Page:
There was no denial that these plans are in a bad place. Some of them will run out of money, and then be put on the PBGC, which has very low guarantees for MEPs.
A union in Ohio is actually cutting their pension benefits
This is the policy equivalent of seeing an actual unicorn. In Cleveland, the Iron Workers Local 17 union has approved cuts to their pension plan to avoid having it become insolvent. The cuts will affect different workers by varying amounts depending on their individual circumstances, but everyone will be feeling the pinch. (Washington Post)
The first thing to remember is that we’re talking about a private sector labor union, not one for government workers. The effects on retirees are going to be serious to be sure, but what are the other options? The union made promises to the workers which it wasn’t able to keep. This is a system which is much like any sort of general entitlement program in that it always requires growth, or at least stability. You have to have more people paying into the system than drawing out of it and if the numbers contract, the math immediately ceases working. (It’s the old question of how many people can ride in the cart as opposed to the number who are pulling it.)
I pointed out the private sector aspect of this because the premise of the government guaranteeing these pension funds was always dubious at best. How is it that the taxpayers are on the hook for these shortfalls when the system becomes insolvent? I realize that’s not a solution, but the problem wasn’t created by the government in the first place and the taxpayers had no seat at the table when the deals were originally negotiated. But that’s not stopping Ohio Senator Sherrod Brown, who is still pushing for a federal bailout of the plan.
The problem gets even more complex when we look at state pension plans which are hung around the necks of taxpayers. This report from Forbes last year spells out the doomsday scenario facing most of these funds.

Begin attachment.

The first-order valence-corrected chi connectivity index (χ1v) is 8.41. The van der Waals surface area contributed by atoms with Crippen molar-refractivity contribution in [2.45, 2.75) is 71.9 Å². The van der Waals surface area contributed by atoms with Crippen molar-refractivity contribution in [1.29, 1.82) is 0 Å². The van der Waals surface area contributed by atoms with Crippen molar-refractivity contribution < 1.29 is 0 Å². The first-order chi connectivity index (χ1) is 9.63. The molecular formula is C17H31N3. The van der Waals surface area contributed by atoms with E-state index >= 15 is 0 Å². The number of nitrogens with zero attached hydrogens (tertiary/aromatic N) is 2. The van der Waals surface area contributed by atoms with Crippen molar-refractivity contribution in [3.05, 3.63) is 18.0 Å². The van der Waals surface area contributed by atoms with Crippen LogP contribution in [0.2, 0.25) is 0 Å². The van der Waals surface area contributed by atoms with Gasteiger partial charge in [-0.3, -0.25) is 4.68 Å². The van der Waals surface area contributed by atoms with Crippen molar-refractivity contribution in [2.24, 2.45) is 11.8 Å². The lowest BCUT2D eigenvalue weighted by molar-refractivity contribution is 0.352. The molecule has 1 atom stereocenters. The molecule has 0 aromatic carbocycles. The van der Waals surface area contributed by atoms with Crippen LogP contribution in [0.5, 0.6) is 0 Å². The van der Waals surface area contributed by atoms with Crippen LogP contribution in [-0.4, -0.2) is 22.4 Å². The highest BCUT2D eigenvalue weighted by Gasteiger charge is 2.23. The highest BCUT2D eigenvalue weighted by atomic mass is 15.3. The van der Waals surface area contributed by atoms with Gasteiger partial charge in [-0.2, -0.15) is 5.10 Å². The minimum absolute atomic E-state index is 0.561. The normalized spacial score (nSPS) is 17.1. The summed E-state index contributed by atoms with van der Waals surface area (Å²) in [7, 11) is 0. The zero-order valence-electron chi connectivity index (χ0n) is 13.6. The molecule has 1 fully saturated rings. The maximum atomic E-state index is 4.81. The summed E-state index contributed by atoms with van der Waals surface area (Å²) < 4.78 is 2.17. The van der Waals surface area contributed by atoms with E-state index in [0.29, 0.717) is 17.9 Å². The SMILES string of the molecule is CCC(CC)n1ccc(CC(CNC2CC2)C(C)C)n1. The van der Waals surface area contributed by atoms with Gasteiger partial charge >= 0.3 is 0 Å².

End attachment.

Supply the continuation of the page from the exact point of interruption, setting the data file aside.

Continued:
So that’s just one piece of commentary so far, and I expect more to be coming out this week.
Let me set aside the issue of the PBGC’s own solvency. I don’t think the PBGC will get a bailout, but to bring things back for a bit, the guarantee for private pensions differs based on whether it’s a single-employer plan or an MEP.
The guarantee for MEPs is really low. I’ve pointed this out before:
From the NYT piece:
“When those funds run out of money to pay benefits, it will be up to the P.B.G.C. to step in. It now pays a maximum of $12,870 a year for workers who spent 30 years digging coal or driving trucks, even if the plan called for larger payouts. A worker with only 15 years of service gets half of that.”
That is specifically for MEPs. Not single employer plans.
That is incredibly low. It’s essentially about the amount many people get from Social Security. At least the MEP guys are covered by Social Security, too, but you’re not going to be happy if your pension is cut from ~ $40K/year down to $13K/year.